by David Korzinski | February 19, 2017 5:30 pm
Feb 20, 2017 – As the American travel ban on refugees, visitors and immigrants from seven Muslim-majority countries creates serious foreign policy differences between Canada and the U.S., border communities in Manitoba and Quebec are bearing witness to the fallout, watching asylum seekers trudging through the snow to cross the border.
Against this backdrop, the latest survey from the Angus Reid Institute finds public opinion in this country is onside with its government’s approach and response on domestic refugee policy, but is showing signs Ottawa may be testing the limits of how many migrants Canadians are willing to accept.
The majority of Canadians approve of how the Trudeau government has handled the refugee file. There is, however, a notable split in opinion regarding refugee targets for 2017. While a plurality of Canadians say the government has hit the mark with 40,000 total refugees expected to be entering the country this year, a significant segment say this number is too high.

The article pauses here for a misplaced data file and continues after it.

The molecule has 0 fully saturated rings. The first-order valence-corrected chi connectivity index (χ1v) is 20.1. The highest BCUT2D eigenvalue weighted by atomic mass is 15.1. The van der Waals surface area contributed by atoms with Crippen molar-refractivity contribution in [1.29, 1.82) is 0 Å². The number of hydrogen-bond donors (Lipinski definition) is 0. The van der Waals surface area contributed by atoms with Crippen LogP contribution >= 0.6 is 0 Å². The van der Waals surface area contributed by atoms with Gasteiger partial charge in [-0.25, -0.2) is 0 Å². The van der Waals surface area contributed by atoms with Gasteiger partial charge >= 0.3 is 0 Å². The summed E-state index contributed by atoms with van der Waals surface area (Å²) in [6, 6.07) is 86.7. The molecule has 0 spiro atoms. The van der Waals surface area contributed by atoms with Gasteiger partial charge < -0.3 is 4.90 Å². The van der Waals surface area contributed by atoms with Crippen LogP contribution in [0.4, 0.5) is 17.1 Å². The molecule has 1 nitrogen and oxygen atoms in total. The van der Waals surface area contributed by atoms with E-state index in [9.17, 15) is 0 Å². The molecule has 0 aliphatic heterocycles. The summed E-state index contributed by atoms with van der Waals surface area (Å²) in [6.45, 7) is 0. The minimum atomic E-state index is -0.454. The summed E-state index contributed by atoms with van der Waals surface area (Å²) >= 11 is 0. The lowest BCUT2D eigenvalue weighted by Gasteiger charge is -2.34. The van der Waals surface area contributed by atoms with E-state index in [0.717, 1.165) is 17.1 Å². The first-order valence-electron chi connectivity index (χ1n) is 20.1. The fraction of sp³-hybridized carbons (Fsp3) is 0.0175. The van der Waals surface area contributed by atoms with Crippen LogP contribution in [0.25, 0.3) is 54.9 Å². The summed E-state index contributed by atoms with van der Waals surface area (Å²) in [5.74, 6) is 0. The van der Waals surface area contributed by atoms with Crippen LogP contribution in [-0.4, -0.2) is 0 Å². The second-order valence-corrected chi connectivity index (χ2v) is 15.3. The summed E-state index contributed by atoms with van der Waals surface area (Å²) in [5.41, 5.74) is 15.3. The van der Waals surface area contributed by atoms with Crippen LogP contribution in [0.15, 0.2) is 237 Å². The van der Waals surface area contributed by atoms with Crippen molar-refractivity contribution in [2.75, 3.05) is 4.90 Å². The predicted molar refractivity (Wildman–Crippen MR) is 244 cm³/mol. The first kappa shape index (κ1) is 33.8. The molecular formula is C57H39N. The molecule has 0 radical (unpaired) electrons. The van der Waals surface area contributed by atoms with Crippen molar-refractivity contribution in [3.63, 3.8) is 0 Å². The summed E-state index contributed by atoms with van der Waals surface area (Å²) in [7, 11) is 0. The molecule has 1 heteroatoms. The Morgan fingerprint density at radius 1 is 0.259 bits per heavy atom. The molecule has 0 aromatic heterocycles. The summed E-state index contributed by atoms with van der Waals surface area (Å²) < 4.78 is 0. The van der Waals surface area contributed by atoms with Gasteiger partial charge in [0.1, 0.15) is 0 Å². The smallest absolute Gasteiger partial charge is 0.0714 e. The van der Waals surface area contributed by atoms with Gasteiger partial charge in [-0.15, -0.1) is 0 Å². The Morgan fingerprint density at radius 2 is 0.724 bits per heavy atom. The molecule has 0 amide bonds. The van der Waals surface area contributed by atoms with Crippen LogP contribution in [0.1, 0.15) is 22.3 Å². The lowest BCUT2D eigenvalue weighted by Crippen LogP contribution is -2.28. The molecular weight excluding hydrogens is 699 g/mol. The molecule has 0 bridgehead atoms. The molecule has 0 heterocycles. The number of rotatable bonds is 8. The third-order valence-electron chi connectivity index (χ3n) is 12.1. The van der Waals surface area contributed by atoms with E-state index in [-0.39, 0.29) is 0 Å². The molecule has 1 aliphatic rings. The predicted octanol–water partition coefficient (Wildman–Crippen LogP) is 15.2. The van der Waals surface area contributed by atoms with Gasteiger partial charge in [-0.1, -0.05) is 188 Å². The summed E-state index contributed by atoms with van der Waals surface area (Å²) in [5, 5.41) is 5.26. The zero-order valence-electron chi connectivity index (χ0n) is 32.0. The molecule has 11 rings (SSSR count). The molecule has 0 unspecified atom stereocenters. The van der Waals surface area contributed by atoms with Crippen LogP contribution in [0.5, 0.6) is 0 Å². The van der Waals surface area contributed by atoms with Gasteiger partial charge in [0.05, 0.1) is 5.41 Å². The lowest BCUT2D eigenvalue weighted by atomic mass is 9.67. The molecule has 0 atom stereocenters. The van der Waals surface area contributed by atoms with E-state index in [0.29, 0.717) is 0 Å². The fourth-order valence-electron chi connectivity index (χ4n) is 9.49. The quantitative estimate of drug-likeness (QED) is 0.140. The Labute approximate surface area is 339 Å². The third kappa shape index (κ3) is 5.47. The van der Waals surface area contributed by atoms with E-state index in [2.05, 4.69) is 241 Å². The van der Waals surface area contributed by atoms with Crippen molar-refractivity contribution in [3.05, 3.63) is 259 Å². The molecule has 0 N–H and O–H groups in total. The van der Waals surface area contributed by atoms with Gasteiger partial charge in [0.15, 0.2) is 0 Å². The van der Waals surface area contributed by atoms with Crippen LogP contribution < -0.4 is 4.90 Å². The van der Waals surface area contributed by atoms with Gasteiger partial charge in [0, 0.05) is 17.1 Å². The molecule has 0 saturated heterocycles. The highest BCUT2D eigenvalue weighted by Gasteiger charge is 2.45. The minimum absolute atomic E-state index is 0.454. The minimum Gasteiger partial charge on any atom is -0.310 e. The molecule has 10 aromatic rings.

Most Canadians appear to believe the Trudeau government has struck the right balance on refugee resettlement. Support for the government’s action on this file has ticked upward since the 2015 election. Initially, a majority voiced opposition to the plan to accept 25,000 Syrian refugees by the end of that year. Just over half of those who opposed it (53%) said that the tight timeline was the primary reason for their stance.
In late November, 2015, the government put forth an extended timeline, adjusting the date from January 1st to March 1st of 2016. With this change in place, the majority supported the plan when the Angus Reid Institute next asked again in February.
Canvassed about this issue two months into 2017, support for the government’s overall handling of the resettlement plan sits at six-in-ten (60%). The largest proportion of Canadians (49%) moderately agree that the government has done a good job, while four-in-ten (40%) generally disagree. Note, the previous graph represents support of the plan, while the following graph represents whether the government has done a good job handling the issue overall.